I am sorry to offer only tips, as I also fail to "break" migraines. But I hope you find something helpful.
I wish you the best in finding a successful treatment.
May 10, 2019
My grandmother would use blackberry cordial for bowel trouble. She had migraines also, although she would call them sick headaches, and go and lay down with a cold cloth over her eyes, in a darkened room until she felt better. Until I got older, I never put 2 and 2 together that she had migraines.
I understand just how hard it can be to break a migraine, when it is going full bore. And especially when you are limited as to what drugs you are able to use to try and stop it. Triptans don't work for me, I can no longer take NSAIDS due to a gastric by pass, they give me a lot of stomach trouble, even a shot of toradol will mess my stomach.
Our emergency rooms are even getting touchy about using narcotics for actual pain presenting that they know is real. I went in a month or so ago, with kidney stones. They took a cat scan, and a urine sample, told me I had no kidney stones that showed on the cat scan and then offered me a shot of toradol. I told them I was allergic to toradol, and could not take it. The nurse was incredulous that I refused to take it. But I know just how much it messes my stomach up for 3-4 days after. So I went home with a shot of benedryl and a shot of a steroid. I called my family doctor the next day, and he called me in a pain killer. We have an agreement, since he knows I have a background of possible abuse of narcotics. I told him that, and we both agree that only when absolutely necessary will we use them.
That weekend I passed a 6 mm kidney stone, which is about a quarter of an inch across. It is the biggest that you can pass on your own. I saw my urologist in a week, and they told me that the cat scan in the Emergency room showed kidney stones of 4 mm on each side. And yet, the doctor told me that there were no stones at all, and did not treat me for them. All because of the fear of the DEA and prescribing of narcotics.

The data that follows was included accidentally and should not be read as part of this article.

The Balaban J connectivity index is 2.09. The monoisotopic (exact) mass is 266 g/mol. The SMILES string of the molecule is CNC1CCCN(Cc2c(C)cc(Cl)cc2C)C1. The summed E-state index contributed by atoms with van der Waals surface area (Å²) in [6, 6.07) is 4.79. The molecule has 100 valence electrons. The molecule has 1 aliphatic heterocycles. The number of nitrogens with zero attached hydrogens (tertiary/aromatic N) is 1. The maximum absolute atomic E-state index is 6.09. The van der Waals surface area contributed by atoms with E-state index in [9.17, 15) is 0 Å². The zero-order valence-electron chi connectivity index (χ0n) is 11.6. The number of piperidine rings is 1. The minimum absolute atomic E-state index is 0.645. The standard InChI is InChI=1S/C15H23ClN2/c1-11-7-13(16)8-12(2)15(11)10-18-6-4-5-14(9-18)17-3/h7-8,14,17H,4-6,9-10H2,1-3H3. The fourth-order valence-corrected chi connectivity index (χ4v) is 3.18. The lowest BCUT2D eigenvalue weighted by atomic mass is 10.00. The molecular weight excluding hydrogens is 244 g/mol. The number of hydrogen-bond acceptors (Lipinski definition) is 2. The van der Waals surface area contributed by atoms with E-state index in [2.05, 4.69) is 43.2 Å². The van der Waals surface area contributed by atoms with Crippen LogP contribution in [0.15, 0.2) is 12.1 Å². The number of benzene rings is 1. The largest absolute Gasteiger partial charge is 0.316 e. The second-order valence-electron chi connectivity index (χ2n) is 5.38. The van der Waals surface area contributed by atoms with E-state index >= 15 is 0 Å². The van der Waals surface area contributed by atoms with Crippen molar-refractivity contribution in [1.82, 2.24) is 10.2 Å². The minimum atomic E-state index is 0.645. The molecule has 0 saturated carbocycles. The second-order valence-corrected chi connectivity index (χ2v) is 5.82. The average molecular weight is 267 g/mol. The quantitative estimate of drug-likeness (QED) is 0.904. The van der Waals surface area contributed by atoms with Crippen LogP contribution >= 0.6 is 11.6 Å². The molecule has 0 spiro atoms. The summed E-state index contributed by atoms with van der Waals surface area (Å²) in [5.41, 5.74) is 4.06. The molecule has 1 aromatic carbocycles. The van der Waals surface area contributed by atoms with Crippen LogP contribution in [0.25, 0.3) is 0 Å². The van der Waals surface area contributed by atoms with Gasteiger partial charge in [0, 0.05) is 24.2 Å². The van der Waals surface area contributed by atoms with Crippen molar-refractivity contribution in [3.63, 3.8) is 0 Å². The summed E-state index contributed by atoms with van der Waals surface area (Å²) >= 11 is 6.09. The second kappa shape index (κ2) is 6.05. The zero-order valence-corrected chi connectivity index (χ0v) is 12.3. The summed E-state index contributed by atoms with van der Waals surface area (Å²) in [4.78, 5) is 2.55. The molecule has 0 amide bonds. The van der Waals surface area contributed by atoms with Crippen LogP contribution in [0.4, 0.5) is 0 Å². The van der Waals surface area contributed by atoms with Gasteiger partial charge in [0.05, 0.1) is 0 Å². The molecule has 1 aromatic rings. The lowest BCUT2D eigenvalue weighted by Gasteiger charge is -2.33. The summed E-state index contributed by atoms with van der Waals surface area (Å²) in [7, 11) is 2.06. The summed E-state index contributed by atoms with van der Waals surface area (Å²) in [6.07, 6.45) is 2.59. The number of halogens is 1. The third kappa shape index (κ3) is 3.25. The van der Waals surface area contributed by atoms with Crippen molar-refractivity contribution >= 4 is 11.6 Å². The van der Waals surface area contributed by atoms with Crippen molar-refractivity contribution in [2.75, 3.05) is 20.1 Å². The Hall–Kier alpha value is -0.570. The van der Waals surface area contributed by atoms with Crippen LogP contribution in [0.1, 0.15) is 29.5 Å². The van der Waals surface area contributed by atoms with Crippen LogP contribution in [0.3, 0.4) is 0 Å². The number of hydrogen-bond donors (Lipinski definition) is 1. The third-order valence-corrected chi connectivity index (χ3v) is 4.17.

Here in my small city, a nurse practitioner is in the process of losing her license for precribing too many opioids. They won't tell the prescribers how many is too many, or give them guidelines that are exact to follow, they just watch everyone, and come in and take down the one who is on the high end, no matter how many that they are prescribing. She used to be one of the hired help at one of the medicenters. I saw her several times, back when they used to give morphine and zofran for migraines there. Last time I went there, it was all new people, and they said that they would give me what they always did, but that the hospital took their narcotics away, and all they had was toradol. I know that this is a hard place to be, and I know I am not the only one who is in this spot. I used to go to another medicenter, but they closed that one a couple years ago. It seemed that the doctor there was using the drugs on himself as much as on his patients. Sadly, there were at least 10 migraine patients besides myself, who were regulars there, and we could come in, and be fast tracked to a room, and get our normal meds, and sit for 15 minutes to be certain of no reaction, and then get released to be driven home. It is probably for the best that they closed that place up, for the doctors sake. He lost his license, but not his life, which can happen if you get hooked badly. Thanks for your concern, and best wishes for you and your struggle as well
May 8, 2019
Have you tried any of the electronic devices? Cefaly etc? How about Botox?
I'm sorry, it sounds like you've been through the mill.
Perhaps also the non-prescription preventative options? High dose vitamin B2, magnesium etc? I'm using all of these in conjunction with topiramate while I wait for botox.
May 10, 2019
Gosh, lots of things going on there! It does sound as though musculoskeletal issues could well be huge contributory factors along with everything else.
Do you get any relief from massage, physiotherapy or osteopathy? If medication is failing you, which it clearly has, maybe alternatives like that could help?
I use my Cefaly to help with the pain of a migraine, and often use it for a couple of hours straight. I also use massage of the back, neck and shoulders to great effect. I have a small massage device which helps, as I can't afford a proper massage very often. Floating in water is also great for me - especially a cool swimming pool as my bath is small. Cool water is preferable to warm for me, but everyone is different.
None of these are as effective as triptans (when those work! ), but they do still help enormously.
May 11, 2019
I have not tried massage. I have gone through physical therapy, a couple of times, but have not had much success. What does help is to stand under a hot shower with the water hitting my head. While under the shower, the heat of the shower overwhelms the pain sensors and I don't feel the migraine or the nausea. But of course, I can't spend hours under the shower.
I find with a bad migraine, I end up pacing in circles. Always counter clockwise, and always trying to hit the same places with my steps. I think it is similar to people with OCD, who wash their hands over and over, which they have found creates more serotonin levels in the brain. I am guessing that it has something to do with that, for me. I can pace in a circle for an hour.